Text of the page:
Hello! Sorry it’s been so long since I have posted, I can’t believe it, almost a year. I attended the 4th Heat It To Beat It walk in Baltimore last September. I will attend again this year. This year the walk won’t be around the inner harbor, but at the Baltimore Zoo! I love zoos so am looking forward to it.
I was also an advocate mentor again in San Diego for the Scientist-Survivor Program and the American Association for Cancer Research. It was a great experience, and I enjoyed the weather after a rather awful Chicago winter!
I have been busy. I work full time as faculty in a college nursing program and I am going to school for my Master’s Degree at Purdue University. I have one more year and then I will graduate. For awhile my family was paying for four tuitions! I was going to both Loyola and Purdue (I got a graduate certificate in oncology from Loyola while I was working on my masters). My two daughter were also in college. Now we are down to just one tuition, mine! My daughter’s have graduated. My youngest will be getting married this October. I have been able to be here for so much, they were only 10 and 11 when I was given a terminal diagnosis! I am also working now as a CASA, a court appointed special advocate for abused and neglected children. I am an officer of the court and speak on behalf of children in protective services to the courts to help find good homes and placements for them. I’ve been doing that for about a year now, I think.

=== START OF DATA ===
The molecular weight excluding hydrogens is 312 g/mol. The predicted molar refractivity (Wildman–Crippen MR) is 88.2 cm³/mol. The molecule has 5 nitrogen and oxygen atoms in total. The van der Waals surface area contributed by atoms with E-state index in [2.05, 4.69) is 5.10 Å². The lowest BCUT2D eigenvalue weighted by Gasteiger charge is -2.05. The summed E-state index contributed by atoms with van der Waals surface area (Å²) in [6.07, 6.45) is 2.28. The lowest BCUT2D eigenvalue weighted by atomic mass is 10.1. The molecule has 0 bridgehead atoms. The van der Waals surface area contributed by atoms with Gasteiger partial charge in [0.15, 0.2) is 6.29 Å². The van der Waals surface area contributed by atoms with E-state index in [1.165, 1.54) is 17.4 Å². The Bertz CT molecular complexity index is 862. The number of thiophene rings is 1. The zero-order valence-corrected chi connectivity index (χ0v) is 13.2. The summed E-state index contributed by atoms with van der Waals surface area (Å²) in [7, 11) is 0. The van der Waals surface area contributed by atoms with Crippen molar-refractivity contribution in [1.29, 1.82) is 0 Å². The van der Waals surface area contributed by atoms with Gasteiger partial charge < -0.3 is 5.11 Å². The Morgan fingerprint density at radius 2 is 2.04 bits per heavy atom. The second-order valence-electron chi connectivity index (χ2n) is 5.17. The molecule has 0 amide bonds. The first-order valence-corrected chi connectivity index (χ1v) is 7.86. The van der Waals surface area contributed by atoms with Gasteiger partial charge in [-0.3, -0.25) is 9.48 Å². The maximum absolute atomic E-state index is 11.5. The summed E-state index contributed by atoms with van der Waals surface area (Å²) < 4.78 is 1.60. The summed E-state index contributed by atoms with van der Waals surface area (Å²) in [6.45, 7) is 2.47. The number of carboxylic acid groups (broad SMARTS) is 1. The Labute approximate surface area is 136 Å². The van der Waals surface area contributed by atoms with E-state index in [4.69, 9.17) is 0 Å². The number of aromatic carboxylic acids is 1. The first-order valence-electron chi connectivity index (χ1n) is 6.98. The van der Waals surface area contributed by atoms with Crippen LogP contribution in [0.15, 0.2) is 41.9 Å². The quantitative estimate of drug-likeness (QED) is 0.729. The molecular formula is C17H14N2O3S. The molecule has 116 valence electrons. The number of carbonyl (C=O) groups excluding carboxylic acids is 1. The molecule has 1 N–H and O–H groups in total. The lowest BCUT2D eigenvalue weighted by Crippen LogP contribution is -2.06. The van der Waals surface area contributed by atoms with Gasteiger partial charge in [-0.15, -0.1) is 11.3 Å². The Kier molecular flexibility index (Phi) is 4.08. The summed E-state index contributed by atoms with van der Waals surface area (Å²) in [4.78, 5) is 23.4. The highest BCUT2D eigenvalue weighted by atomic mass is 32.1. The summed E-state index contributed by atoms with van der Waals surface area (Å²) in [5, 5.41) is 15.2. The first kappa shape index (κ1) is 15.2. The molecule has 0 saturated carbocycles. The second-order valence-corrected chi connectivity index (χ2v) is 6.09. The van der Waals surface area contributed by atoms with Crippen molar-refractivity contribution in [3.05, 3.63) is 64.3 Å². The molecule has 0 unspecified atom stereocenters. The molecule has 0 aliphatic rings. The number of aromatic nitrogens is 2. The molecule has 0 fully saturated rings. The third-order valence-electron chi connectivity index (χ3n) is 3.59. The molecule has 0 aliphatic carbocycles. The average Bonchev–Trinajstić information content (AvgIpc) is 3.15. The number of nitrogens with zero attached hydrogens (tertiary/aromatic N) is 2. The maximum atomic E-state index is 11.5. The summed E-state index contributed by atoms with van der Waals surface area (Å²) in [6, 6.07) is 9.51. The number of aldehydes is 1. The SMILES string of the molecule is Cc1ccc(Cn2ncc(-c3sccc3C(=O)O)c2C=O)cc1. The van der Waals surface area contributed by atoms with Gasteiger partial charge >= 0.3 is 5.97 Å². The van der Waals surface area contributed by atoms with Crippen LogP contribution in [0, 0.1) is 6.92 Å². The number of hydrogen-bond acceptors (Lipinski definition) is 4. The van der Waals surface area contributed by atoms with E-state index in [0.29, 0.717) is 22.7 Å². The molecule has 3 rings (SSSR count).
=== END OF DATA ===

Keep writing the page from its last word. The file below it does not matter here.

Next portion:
A patient a few years back asked me if you ever get over the fear of recurrence. At the time I said no, I still sometimes feared it. But I am 13 years cancer free as of May 16th of this year, and I no longer fear recurrence as I once did. I know it is still a possibility, but now it’s only in the back of my mind…I don’t think I fear a recurrence of appendix cancer any more than I fear being diagnosed with a new primary. It could happen, but it no longer causes me anxiety. I did struggle for many years after completing my treatment with a profound sense of uncertainty, though, it was very difficult. I had no trust or faith in a future, I could only live one day at a time,and in actuality, that is a very hard way to live. Living every day as your last is really a very difficult way to live. We are a future oriented society.
You can guess my age, though. I was diagnosed at age 41 and am 13 years past diagnosis, so I think still deal with issues of mortality, we are, after all, mortal.